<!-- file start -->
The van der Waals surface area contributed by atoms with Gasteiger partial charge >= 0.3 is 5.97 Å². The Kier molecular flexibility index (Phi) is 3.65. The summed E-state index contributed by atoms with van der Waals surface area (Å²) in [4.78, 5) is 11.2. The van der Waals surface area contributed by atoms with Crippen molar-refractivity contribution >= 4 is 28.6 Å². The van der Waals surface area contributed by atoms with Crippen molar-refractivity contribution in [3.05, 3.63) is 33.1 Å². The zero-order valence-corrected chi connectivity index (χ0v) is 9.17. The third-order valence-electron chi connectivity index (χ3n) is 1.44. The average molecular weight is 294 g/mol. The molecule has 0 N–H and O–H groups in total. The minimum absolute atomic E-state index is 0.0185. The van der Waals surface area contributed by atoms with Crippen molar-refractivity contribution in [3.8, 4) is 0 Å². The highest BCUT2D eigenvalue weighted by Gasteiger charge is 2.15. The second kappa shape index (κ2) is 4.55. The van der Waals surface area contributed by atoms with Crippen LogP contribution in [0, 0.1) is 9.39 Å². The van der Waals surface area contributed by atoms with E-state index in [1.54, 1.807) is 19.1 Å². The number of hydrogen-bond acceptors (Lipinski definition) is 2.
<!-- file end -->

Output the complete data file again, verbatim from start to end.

The van der Waals surface area contributed by atoms with Gasteiger partial charge >= 0.3 is 5.97 Å². The Kier molecular flexibility index (Phi) is 3.65. The summed E-state index contributed by atoms with van der Waals surface area (Å²) in [4.78, 5) is 11.2. The van der Waals surface area contributed by atoms with Crippen molar-refractivity contribution >= 4 is 28.6 Å². The van der Waals surface area contributed by atoms with Crippen molar-refractivity contribution in [3.05, 3.63) is 33.1 Å². The zero-order valence-corrected chi connectivity index (χ0v) is 9.17. The third-order valence-electron chi connectivity index (χ3n) is 1.44. The average molecular weight is 294 g/mol. The molecule has 0 N–H and O–H groups in total. The minimum absolute atomic E-state index is 0.0185. The van der Waals surface area contributed by atoms with Crippen molar-refractivity contribution in [3.8, 4) is 0 Å². The highest BCUT2D eigenvalue weighted by Gasteiger charge is 2.15. The second kappa shape index (κ2) is 4.55. The van der Waals surface area contributed by atoms with Crippen LogP contribution in [0, 0.1) is 9.39 Å². The van der Waals surface area contributed by atoms with E-state index in [1.54, 1.807) is 19.1 Å². The number of hydrogen-bond acceptors (Lipinski definition) is 2.